Private individuals

7 of the best Paris apartments for rent

19 Jun 2018

The Paris we see today owes much to the work of Baron Haussmann, who led an overhaul of the whole city back in the 19th century. Its present-day residential architecture remains a hallmark of that transformation. But there are more than just Haussmann-style properties on offer for visitors. We’ve scoured the streets to bring you five of the best Paris apartments to rent, in everything from former factories to contemporary townhouses….

Gilded apartment in Saint-Germain-des-Prés

You can get a glimpse of the grander side of the city, in this elaborately gilded Paris apartment for rent on the Left Bank. Antiques dot its parquet-floored interiors, while oil paintings and bookshelves filled with vintage volumes line the walls.

A former chocolate factory on the Left Bank

This light and airy apartment on the Paris’ Left Bank is close to the action, but tucked away behind a quiet, greenery filled courtyard. It inhabits a former chocolate factory, which means high ceilings and wide, open-plan spaces. A mezzanine dining room sits under a sloping glass roof.

Artist’s loft in Bastille

Huge windows are the main selling point for this former warehouse, which looks out across the Bastille rooftops. Interiors are decked out in a soothing palette of whitewashed walls and pale flooring, and come filled with a pleasingly haphazard collection of furniture and art.

Haussmann-era apartment in the Marais

This slice of Haussmannian Paris is tucked away in the Marais. It features the requisite parquet flooring and crown moldings, juxtaposed with contemporary furniture.

The Pierre Levée Residence

Double height ceilings and oversized windows give this Parisian townhouse – near Canal St Martin – its loft-style edge. Design details from around the world fill the space, such as a wooden painted door from India in one of the bedrooms.

A former factory in Montreuil

A Modernist design and a Mondrian-inspired colour scheme blend together in this bright Paris apartment, also sited inside a converted factory. The property retains the building’s original metal beams and double-height ceilings. It lies on the city’s outer perimeter.

Art and design-filled apartment in the 14th

Midcentury design pieces and modern art prints fill this three-bedroom apartment in Paris’ 14th arrondissement. At the heart of the space is a Cubist-inspired winding staircase joining the main living space to the upstairs bedrooms and bathrooms.

Similar articles

5 May 2018

13th arrondissement: lowest prices in Paris?

When you think of where to look for more affordable properties in Paris, the northern and eastern ‘quartier populaires’ come to mind. But the 13th arrondissement in the city’s south should not be forgotten: it is one of only three where average asking prices remain below €8,000 per m2.

It is known mainly for its universities and one of Paris’ two Chinatowns. But as a destination for affordable property purchase and investment with a long-term view, it rarely gets a look-in. This might partly be down to the fact it offers less in the way of bars, cafes, clubs and culture to young, creative outgoing types than similarly priced 18th-20th arrondissements, and so it figures less in the conversation about ‘where to be’. But its value is undeniable. Several universities lie at its northern portion as well as the lovely Latin Quarter; it is surrounded by the Seine to its north and east; it is well-served by the RER C and lines 6, 7 and 14, the latter of which is getting an extension as part of the Grand Paris project. The country’s national library, and Paris’ only pool on the seine, also figure in its northern edge.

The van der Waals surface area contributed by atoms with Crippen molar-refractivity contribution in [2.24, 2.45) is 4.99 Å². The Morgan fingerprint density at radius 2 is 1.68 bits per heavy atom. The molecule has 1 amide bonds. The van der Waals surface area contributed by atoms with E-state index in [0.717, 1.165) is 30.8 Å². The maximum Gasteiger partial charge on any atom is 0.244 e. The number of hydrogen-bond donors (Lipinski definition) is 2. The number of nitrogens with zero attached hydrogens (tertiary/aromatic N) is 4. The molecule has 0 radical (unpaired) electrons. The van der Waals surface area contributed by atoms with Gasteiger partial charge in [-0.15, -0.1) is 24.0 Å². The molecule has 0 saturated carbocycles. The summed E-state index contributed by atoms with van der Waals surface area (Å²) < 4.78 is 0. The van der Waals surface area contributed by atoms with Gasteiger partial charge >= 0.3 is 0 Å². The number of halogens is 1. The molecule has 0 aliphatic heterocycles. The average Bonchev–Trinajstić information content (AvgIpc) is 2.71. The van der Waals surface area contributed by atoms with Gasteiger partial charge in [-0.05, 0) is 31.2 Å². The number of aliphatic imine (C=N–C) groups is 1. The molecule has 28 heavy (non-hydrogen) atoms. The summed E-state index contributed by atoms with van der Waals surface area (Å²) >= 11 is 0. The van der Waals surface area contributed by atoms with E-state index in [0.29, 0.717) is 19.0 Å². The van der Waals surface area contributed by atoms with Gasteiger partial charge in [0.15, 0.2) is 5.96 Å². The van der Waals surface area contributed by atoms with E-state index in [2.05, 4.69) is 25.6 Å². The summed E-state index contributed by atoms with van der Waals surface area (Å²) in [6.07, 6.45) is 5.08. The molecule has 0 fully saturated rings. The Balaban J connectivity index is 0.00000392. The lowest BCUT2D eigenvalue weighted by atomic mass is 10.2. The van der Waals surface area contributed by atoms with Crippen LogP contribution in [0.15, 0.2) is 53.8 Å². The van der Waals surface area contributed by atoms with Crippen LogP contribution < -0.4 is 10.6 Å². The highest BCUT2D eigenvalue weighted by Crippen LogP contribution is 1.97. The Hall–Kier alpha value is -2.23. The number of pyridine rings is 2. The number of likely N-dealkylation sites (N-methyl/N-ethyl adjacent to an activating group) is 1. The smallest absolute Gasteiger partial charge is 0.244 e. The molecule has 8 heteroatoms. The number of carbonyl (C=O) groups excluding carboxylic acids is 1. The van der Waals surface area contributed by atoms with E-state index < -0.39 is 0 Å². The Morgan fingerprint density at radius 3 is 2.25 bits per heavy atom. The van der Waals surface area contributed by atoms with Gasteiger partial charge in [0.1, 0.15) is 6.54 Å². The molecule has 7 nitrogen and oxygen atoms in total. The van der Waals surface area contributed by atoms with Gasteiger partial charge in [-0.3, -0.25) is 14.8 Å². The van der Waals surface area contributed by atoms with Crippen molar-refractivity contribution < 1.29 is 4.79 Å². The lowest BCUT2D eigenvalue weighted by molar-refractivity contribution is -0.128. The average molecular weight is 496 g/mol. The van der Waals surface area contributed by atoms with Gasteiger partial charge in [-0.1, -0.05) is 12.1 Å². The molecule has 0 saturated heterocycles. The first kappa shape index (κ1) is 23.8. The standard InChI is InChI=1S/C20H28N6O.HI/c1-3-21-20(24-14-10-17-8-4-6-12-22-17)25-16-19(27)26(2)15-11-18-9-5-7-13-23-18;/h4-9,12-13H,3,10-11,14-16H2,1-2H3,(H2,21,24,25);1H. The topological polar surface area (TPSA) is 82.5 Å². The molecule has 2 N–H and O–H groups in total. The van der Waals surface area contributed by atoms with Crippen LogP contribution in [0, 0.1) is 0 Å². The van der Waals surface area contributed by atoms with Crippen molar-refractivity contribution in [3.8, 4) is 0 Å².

And average asking prices for apartments, excluding fees, are sitting at just €7,936 per m2. That’s a whole €2,000 less than the city-wide average, so you’d save €100,000 when buying a 50m2, for example). Only the 19th and 20th are cheaper. It saw a wealth of post-war construction which gives it a less authentic Parisian feel as Haussmannian buildings dominate less than in other parts of the city. It is dominated by new-builds that, while not to everyone’s taste, offer great value for money.

And it has the highest proportion of green space of any arrondissement (unless you count the Bois de Boulognes and Vincennes as part of the 16th and 12th arrondissements). In fact, one part of the 13th stands out for its leafy, village-like feel: the Butte aux Cailles area – a pocket of charming homes and low rise buildings lining cobble stone streets. This area is one of the best kept secrets in Paris. At the end of the 20th century the arrondissement was mostly brownfield sites and industrial depots. The ‘Rive Gauche’ project in the 1990s started to change that, bringing in massive urban redevelopment including the construction of the BNF, the country’s largest public library, and huge building projects around that are ongoing today. With these projects its neighborhoods have seen an influx of younger working professionals mixing with the existing working classes, though to a lesser degree than the often-discussed 2nd, 10th, 11th, and 18th-20th.